lnstitutionalising Leaving No One Behind: a meta-analysis on worldwide national effort
Jong, Eileen de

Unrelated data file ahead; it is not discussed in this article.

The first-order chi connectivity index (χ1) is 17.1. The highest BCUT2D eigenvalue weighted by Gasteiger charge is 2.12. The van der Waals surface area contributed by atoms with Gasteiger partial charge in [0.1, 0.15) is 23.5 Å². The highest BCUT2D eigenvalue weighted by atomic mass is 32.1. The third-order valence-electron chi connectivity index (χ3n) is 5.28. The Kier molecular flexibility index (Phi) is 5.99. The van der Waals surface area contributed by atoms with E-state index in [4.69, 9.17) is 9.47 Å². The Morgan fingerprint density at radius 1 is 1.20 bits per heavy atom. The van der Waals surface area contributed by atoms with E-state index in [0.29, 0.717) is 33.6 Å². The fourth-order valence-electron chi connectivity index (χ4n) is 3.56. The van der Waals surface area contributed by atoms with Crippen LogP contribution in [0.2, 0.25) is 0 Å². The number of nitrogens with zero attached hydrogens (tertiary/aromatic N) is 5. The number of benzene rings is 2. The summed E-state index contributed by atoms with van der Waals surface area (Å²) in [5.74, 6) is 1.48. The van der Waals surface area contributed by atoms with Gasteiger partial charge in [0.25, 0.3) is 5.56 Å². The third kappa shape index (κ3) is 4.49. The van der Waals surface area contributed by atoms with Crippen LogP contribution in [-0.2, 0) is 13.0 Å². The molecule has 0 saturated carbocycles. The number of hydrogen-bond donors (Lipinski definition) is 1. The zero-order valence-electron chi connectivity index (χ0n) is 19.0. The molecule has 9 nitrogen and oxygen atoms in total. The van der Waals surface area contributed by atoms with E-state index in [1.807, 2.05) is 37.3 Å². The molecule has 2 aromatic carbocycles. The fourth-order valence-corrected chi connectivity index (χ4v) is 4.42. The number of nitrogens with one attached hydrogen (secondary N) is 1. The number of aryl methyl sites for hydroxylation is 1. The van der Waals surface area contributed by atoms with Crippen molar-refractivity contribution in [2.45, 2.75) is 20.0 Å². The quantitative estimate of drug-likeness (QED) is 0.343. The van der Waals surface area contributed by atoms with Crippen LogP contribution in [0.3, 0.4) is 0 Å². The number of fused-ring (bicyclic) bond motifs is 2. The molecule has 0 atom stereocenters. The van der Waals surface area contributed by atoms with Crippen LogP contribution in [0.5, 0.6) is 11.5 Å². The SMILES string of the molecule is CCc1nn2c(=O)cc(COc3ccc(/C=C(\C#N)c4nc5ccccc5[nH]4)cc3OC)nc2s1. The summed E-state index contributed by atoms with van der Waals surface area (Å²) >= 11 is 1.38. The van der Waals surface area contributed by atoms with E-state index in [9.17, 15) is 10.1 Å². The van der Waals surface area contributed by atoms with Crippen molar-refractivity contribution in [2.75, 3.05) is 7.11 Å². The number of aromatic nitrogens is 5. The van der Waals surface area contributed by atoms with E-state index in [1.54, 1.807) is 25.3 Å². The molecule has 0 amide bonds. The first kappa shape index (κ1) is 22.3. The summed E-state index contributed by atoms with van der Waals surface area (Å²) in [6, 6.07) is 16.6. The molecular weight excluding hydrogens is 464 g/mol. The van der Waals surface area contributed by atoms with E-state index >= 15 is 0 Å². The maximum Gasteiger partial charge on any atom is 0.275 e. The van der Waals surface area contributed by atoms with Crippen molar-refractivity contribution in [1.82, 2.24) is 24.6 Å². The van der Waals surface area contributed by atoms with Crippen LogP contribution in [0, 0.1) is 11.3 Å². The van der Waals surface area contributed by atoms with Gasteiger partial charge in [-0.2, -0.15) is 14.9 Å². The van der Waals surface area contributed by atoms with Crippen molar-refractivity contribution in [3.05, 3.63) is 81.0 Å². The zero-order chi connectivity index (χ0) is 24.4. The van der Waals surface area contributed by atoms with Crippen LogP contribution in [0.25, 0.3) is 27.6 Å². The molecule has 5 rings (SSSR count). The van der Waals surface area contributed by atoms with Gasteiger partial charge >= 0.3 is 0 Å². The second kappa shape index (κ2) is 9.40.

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At the heart of the United Nations 2030 Agenda lies the pledge to ‘leave no one behind’ (LNOB). The real challenge of the LNOB principle lies within the translation into national policy frameworks which is open to broad interpretation (e.g., Fukuda-Parr & Hegstad, 2018). LNOB has no legally binding obligations and thus relies on much national leeway (e.g., Biermann, Kanie & Kim, 2017; Vijge et al., 2020). Although literature has widely researched LNOB and has urged for an integrated and cross- cutting approach, such an approach has not been reflected in research itself as it has been fragmented and narrow. In addition, a comprehensive analysis on the actual implementation of LNOB in countries is lacking. To fill up these theoretical and empirical gaps, this research has two objectives: i) to provide an overview of how the institutionalisation of LNOB can be analysed on a national level combining both scientific and policy literature and ii) to provide an (empirical) overview of how countries have (not) institutionalised LNOB. It will aim to answer the following question: What are the enabling (institutional) conditions and gaps for reaching LNOB in implementing the SDGs at the country level? To answer this question a triangulation of methods was used. First, a literature study was done to create a single framework representing how LNOB should be institutionalised. This framework consists of 29 institutional aspects divided over five broader institutional mechanisms: policy coordination, policy coherence, inclusive participation, disaggregated data, and dedicated finance. Second, this framework was used to do a meta-analysis of 77 VNRS published from 2016-2021 to analyse how countries have (not) institutionalised LNOB. Third, a correlation analysis was carried out to identify the interlinkages between mechanisms taking on a cross-cutting approach. The results revealed that the institutionalisation of LNOB shows many gaps, especially in terms coordination and financing. LNOB finds its way into VNR reporting and to some extent into policy making but when it comes to actual institutional structures and mechanisms to drive commitment or accountability clear gaps can be identified. Overall, countries show a lack of political commitment and will to institutionalise LNOB. The results also showed that the institutionalisation of LNOB is interlinked, but more research is needed to fully understand how this could create conducive conditions to reach LNOB. Some policy recommendations have followed from this research but what the ‘real’ impact is of LNOB on institutional structures of countries, which is crucial in understanding the progress on LNOB, remains uncertain at this point. The uniqueness of this research lies within the replicability of the analytical framework in other studies, which could be key in understanding how to best institutionalise LNOB and thus how to reach the LNOB principle.